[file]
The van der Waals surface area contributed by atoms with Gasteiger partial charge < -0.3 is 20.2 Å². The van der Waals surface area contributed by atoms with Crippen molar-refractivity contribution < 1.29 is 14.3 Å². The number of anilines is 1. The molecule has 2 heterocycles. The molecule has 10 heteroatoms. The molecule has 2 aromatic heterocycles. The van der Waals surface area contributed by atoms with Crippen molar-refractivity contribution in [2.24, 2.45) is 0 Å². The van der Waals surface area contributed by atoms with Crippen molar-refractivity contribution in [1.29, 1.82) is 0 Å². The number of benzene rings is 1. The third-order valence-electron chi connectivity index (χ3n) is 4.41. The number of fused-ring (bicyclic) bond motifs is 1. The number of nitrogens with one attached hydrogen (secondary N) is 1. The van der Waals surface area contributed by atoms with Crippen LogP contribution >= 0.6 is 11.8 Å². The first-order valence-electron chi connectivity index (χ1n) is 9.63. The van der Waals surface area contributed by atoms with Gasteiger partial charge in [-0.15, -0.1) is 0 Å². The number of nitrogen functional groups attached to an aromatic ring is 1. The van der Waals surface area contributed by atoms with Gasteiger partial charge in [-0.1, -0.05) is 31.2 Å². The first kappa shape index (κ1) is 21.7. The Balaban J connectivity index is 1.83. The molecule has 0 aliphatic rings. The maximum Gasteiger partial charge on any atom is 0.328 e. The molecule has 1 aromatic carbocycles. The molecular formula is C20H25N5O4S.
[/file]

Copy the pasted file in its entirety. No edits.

The van der Waals surface area contributed by atoms with Gasteiger partial charge < -0.3 is 20.2 Å². The van der Waals surface area contributed by atoms with Crippen molar-refractivity contribution < 1.29 is 14.3 Å². The number of anilines is 1. The molecule has 2 heterocycles. The molecule has 10 heteroatoms. The molecule has 2 aromatic heterocycles. The van der Waals surface area contributed by atoms with Crippen molar-refractivity contribution in [2.24, 2.45) is 0 Å². The van der Waals surface area contributed by atoms with Crippen molar-refractivity contribution in [1.29, 1.82) is 0 Å². The number of benzene rings is 1. The third-order valence-electron chi connectivity index (χ3n) is 4.41. The number of fused-ring (bicyclic) bond motifs is 1. The number of nitrogens with one attached hydrogen (secondary N) is 1. The van der Waals surface area contributed by atoms with Crippen LogP contribution >= 0.6 is 11.8 Å². The first-order valence-electron chi connectivity index (χ1n) is 9.63. The van der Waals surface area contributed by atoms with Gasteiger partial charge in [-0.15, -0.1) is 0 Å². The number of nitrogen functional groups attached to an aromatic ring is 1. The van der Waals surface area contributed by atoms with Gasteiger partial charge in [-0.1, -0.05) is 31.2 Å². The first kappa shape index (κ1) is 21.7. The Balaban J connectivity index is 1.83. The molecule has 0 aliphatic rings. The maximum Gasteiger partial charge on any atom is 0.328 e. The molecule has 1 aromatic carbocycles. The molecular formula is C20H25N5O4S.